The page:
"Origins" Essay

  Last June, a year after the Dobbs decision, Tangled Locks Journal continued to speak out for women's abortion rights. They shared this thoughtful and informative post about the whys and whos of abortion. And they published a series of essays about abortion.  I am pleased to have my essay, " Origins " on that list. (And regretful I didn't post it here sooner.) I'm grateful for the opportunity to share my story and my words.  The choice of when and how to have a child is a fundamental right, and I will continue to fight for this truth. Only when women have complete control over our bodies will we truly be free. 

Balance Wednesday- Rake Leaves

I've been pretty focused on one thing lately- writing. Here’s a short list of what I've been doing: writing a ten page essay every 2 weeks, reading a book a week and writing 4-5 page critical responses to those books, going to local book readings and events, connecting with writers online, forming a nature writing critique group and then getting into our first month of critiquing each other’s work, writing in my personal journal, reading news articles about the writing business, taking on more work as Blog Editor at Literary Mama, sending a small handful of queries to magazines, writing a few articles for the paper, thinking about what essays to write next and contemplating what my thesis will be about next year. My life is writing. That’s all. It’s writing. (I spend any other free time cleaning bathrooms and dishes).

I manage to work in time with my son and husband as well, but they are becoming more sufficient without me, and I am becoming more ok with leaving them to their own devices. But six weeks into the MFA, eight to go, I realize that it can’t all be about writing all the time. Really, it can’t.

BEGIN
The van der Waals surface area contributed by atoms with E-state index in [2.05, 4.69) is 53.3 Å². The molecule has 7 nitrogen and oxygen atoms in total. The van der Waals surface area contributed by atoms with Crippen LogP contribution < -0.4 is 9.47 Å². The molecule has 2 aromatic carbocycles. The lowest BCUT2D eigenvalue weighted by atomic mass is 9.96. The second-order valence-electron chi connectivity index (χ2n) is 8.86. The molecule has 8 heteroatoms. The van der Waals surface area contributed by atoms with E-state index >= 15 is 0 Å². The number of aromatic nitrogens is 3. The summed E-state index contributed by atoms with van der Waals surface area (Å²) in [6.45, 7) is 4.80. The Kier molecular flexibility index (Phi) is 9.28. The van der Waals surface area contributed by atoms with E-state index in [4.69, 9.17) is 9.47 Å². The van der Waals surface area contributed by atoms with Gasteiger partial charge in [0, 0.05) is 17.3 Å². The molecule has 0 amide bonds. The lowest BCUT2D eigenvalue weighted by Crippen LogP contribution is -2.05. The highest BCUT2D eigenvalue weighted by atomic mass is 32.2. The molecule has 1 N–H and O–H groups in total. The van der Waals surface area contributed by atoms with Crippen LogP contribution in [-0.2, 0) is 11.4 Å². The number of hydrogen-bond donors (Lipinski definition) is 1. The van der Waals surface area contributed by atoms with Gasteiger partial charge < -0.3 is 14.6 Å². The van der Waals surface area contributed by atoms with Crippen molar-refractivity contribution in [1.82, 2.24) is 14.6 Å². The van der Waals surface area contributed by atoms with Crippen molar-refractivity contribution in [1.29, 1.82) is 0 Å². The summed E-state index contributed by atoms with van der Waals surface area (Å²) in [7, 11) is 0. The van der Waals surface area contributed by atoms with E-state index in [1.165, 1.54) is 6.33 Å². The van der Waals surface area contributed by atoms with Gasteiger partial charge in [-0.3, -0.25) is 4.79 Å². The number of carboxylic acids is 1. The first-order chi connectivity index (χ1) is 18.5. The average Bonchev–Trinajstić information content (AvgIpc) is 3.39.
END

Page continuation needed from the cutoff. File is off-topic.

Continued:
Since this writing life kicked in, everything has been pared down to the essentials. And garden work is not one of them. So the garden is a mess, the lawn needs mowing, Cedar and his friends somehow scattered bits of trash all around under the treehouse and there are toys all over the lawn. The list goes on. 

Our patio sits under three black cherry trees. Not the kind that make nice red fat cherries to top off your ice cream sundaes, rather, the kind that make millions of hard, tiny seed pods that have a quarter inch layer of slimy, black-red squish covering them. All summer these little red balls fell onto the patio, and though I swept them off a few times, millions more kept falling. They stain the furniture, the splatter on the rocks, they get tracked through the backdoor on shoes and grind into our carpet. They work into the cracks between the rocks and start slowly decomposing, covering the rocks and forming a new layer of dirt to hide the patio. They generally make the back patio a place to avoid at all costs.

This far into fall, the cherries are all out of the trees, and it's time for the leaves to fall. They have, in force. They have begun to cover up the cherries. 
So, Monday, I closed the computer and decided to tackle the decomposition head on.

It was great. I made three huge piles of sticks and berries and leaves and weeds from the patio and I loaded up the wheelbarrow and hauled them to the woods and compost pile. My body was happy to move. I felt pleased to be doing something outside in the warm sun (generally my favorite place to be). And by the end of only a few short hours the patio looked like a place one might want to sit and enjoy again. And so I did. With a nice fresh cup of coffee, and my laptop.


Sue Heavenrich said…
finding balance is the hardest thing to do, sometimes. So tempting to keep scribbling, or doing a bit more research when we really need to get up and rake the leaves. Or plant the garlic. Or maybe even bake some cookies.